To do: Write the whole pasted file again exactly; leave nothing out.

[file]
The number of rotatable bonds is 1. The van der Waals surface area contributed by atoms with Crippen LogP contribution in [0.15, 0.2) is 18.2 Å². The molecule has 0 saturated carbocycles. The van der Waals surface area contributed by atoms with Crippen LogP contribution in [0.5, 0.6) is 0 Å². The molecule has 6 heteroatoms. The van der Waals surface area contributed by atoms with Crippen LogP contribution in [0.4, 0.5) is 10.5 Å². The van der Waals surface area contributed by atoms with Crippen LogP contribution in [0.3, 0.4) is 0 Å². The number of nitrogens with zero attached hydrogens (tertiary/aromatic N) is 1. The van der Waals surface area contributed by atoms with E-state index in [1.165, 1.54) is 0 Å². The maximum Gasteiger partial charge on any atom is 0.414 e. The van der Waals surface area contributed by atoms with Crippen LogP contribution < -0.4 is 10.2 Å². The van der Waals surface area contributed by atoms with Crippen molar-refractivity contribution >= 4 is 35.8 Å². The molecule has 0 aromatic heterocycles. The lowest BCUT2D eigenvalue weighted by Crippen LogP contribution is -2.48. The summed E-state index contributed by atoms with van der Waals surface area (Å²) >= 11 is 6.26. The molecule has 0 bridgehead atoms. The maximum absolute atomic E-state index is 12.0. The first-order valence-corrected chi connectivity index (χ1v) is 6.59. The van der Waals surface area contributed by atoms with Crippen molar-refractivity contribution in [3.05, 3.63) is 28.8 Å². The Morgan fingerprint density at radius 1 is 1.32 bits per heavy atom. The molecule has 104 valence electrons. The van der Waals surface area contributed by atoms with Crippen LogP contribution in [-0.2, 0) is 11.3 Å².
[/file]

The number of rotatable bonds is 1. The van der Waals surface area contributed by atoms with Crippen LogP contribution in [0.15, 0.2) is 18.2 Å². The molecule has 0 saturated carbocycles. The van der Waals surface area contributed by atoms with Crippen LogP contribution in [0.5, 0.6) is 0 Å². The molecule has 6 heteroatoms. The van der Waals surface area contributed by atoms with Crippen LogP contribution in [0.4, 0.5) is 10.5 Å². The van der Waals surface area contributed by atoms with Crippen LogP contribution in [0.3, 0.4) is 0 Å². The number of nitrogens with zero attached hydrogens (tertiary/aromatic N) is 1. The van der Waals surface area contributed by atoms with E-state index in [1.165, 1.54) is 0 Å². The maximum Gasteiger partial charge on any atom is 0.414 e. The van der Waals surface area contributed by atoms with Crippen LogP contribution < -0.4 is 10.2 Å². The van der Waals surface area contributed by atoms with Crippen molar-refractivity contribution >= 4 is 35.8 Å². The molecule has 0 aromatic heterocycles. The lowest BCUT2D eigenvalue weighted by Crippen LogP contribution is -2.48. The summed E-state index contributed by atoms with van der Waals surface area (Å²) >= 11 is 6.26. The molecule has 0 bridgehead atoms. The maximum absolute atomic E-state index is 12.0. The first-order valence-corrected chi connectivity index (χ1v) is 6.59. The van der Waals surface area contributed by atoms with Crippen molar-refractivity contribution in [3.05, 3.63) is 28.8 Å². The Morgan fingerprint density at radius 1 is 1.32 bits per heavy atom. The molecule has 104 valence electrons. The van der Waals surface area contributed by atoms with Crippen LogP contribution in [-0.2, 0) is 11.3 Å².